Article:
The epicentre was 377km from American Samoa capital Pago Pago, which was hard-hit by a magnitude 8 earthquake and tsunamis on Tuesday.
Tonga is west of the international dateline and a day ahead of the Samoan islands.
The confirmed death toll from Tuesday's tsunamis stood at 149 in Samoa, 31 on American Samoa and nine in neighbouring Tonga.
|Officials in Samoa fear the tsunamis destroyed whole towns on outlying islands [Reuters]
Dozens of aftershocks have rocked the region since Tuesday, keeping residents on edge as they try to pick up the pieces in the wake of the tsunami.
Many of the dead have been buried in unmarked beachside graves as the gruesome task of recovering bodies from destroyed villages continues.
On Samoa, survivors have been clearing debris and beginning to rebuild their shattered homes, but others remained in nearby mountains afraid to return to the coast.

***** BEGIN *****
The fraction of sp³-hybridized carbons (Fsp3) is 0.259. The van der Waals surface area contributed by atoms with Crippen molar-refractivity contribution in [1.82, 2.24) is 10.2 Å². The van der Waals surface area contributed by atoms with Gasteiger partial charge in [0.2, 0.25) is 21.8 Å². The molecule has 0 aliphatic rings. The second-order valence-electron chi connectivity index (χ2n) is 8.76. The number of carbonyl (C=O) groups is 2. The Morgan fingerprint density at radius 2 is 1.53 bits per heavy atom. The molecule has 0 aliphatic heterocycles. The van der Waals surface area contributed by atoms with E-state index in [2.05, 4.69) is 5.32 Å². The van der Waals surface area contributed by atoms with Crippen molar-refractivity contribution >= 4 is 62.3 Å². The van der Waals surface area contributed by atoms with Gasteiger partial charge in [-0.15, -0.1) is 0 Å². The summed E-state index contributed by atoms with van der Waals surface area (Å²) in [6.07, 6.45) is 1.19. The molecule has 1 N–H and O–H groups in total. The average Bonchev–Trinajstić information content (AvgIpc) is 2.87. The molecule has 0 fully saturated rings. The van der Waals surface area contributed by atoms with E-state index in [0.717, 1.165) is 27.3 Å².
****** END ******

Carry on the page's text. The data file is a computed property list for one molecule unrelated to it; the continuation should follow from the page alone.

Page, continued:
Officials fear whole towns have been destroyed on outlying islands and hundreds of people remain missing. Thousands of others have been made homeless and hundreds injured.
Tuilaepa Lupesoliai Sailele Malielegaoi, the Samoan prime minister, was near tears on Wednesday night as he urged the tiny South Pacific island nation to rebuild, calling on church leaders to pray as Samoans grieved.
Recovery workers have been frantically trying to recover bodies decomposing in the South Pacific heat.
"The bodies we recovered today were not a pretty sight and that is why we're trying to work hard and fast as we can," said Seve Tony Hill, Samoa's fire chief.
"Most of the bodies we've come across are young kids and babies, who were already in a bad state of decomposition, it just makes you want to cry," Hill told local media.
Aid officials have warned of disease outbreaks with more than a thousand people crowded into makeshift camps around Apia and a lack of fresh water.